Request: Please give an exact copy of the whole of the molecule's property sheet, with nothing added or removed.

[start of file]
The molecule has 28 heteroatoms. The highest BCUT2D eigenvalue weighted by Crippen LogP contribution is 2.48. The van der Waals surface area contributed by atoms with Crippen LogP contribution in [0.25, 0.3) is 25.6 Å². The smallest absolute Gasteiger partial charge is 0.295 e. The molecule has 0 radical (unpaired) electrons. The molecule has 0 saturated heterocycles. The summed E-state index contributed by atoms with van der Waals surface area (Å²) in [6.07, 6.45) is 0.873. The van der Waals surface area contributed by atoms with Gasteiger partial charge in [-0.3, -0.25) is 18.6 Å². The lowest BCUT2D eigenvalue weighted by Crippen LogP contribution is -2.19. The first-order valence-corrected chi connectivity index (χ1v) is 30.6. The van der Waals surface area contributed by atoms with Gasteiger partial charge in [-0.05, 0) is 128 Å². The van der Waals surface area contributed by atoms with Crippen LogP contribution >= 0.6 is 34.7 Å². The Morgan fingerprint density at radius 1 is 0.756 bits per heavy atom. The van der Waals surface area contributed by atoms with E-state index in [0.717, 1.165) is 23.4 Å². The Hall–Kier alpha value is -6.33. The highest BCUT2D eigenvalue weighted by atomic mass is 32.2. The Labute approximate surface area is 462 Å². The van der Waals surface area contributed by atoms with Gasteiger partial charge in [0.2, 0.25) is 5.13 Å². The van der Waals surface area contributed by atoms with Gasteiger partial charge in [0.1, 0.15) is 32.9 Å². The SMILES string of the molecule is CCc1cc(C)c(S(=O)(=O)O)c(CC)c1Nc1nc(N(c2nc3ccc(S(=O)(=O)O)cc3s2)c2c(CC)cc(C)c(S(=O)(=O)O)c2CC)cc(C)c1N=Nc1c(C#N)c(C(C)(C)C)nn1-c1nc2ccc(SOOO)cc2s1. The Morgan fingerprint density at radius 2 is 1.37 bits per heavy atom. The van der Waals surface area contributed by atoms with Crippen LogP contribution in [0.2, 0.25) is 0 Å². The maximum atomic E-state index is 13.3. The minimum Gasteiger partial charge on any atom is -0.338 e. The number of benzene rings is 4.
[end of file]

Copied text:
The molecule has 28 heteroatoms. The highest BCUT2D eigenvalue weighted by Crippen LogP contribution is 2.48. The van der Waals surface area contributed by atoms with Crippen LogP contribution in [0.25, 0.3) is 25.6 Å². The smallest absolute Gasteiger partial charge is 0.295 e. The molecule has 0 radical (unpaired) electrons. The molecule has 0 saturated heterocycles. The summed E-state index contributed by atoms with van der Waals surface area (Å²) in [6.07, 6.45) is 0.873. The van der Waals surface area contributed by atoms with Gasteiger partial charge in [-0.3, -0.25) is 18.6 Å². The lowest BCUT2D eigenvalue weighted by Crippen LogP contribution is -2.19. The first-order valence-corrected chi connectivity index (χ1v) is 30.6. The van der Waals surface area contributed by atoms with Gasteiger partial charge in [-0.05, 0) is 128 Å². The van der Waals surface area contributed by atoms with Crippen LogP contribution >= 0.6 is 34.7 Å². The Morgan fingerprint density at radius 1 is 0.756 bits per heavy atom. The van der Waals surface area contributed by atoms with E-state index in [0.717, 1.165) is 23.4 Å². The Hall–Kier alpha value is -6.33. The highest BCUT2D eigenvalue weighted by atomic mass is 32.2. The Labute approximate surface area is 462 Å². The van der Waals surface area contributed by atoms with Gasteiger partial charge in [0.2, 0.25) is 5.13 Å². The van der Waals surface area contributed by atoms with Gasteiger partial charge in [0.1, 0.15) is 32.9 Å². The SMILES string of the molecule is CCc1cc(C)c(S(=O)(=O)O)c(CC)c1Nc1nc(N(c2nc3ccc(S(=O)(=O)O)cc3s2)c2c(CC)cc(C)c(S(=O)(=O)O)c2CC)cc(C)c1N=Nc1c(C#N)c(C(C)(C)C)nn1-c1nc2ccc(SOOO)cc2s1. The Morgan fingerprint density at radius 2 is 1.37 bits per heavy atom. The van der Waals surface area contributed by atoms with Crippen LogP contribution in [0.2, 0.25) is 0 Å². The maximum atomic E-state index is 13.3. The minimum Gasteiger partial charge on any atom is -0.338 e. The number of benzene rings is 4.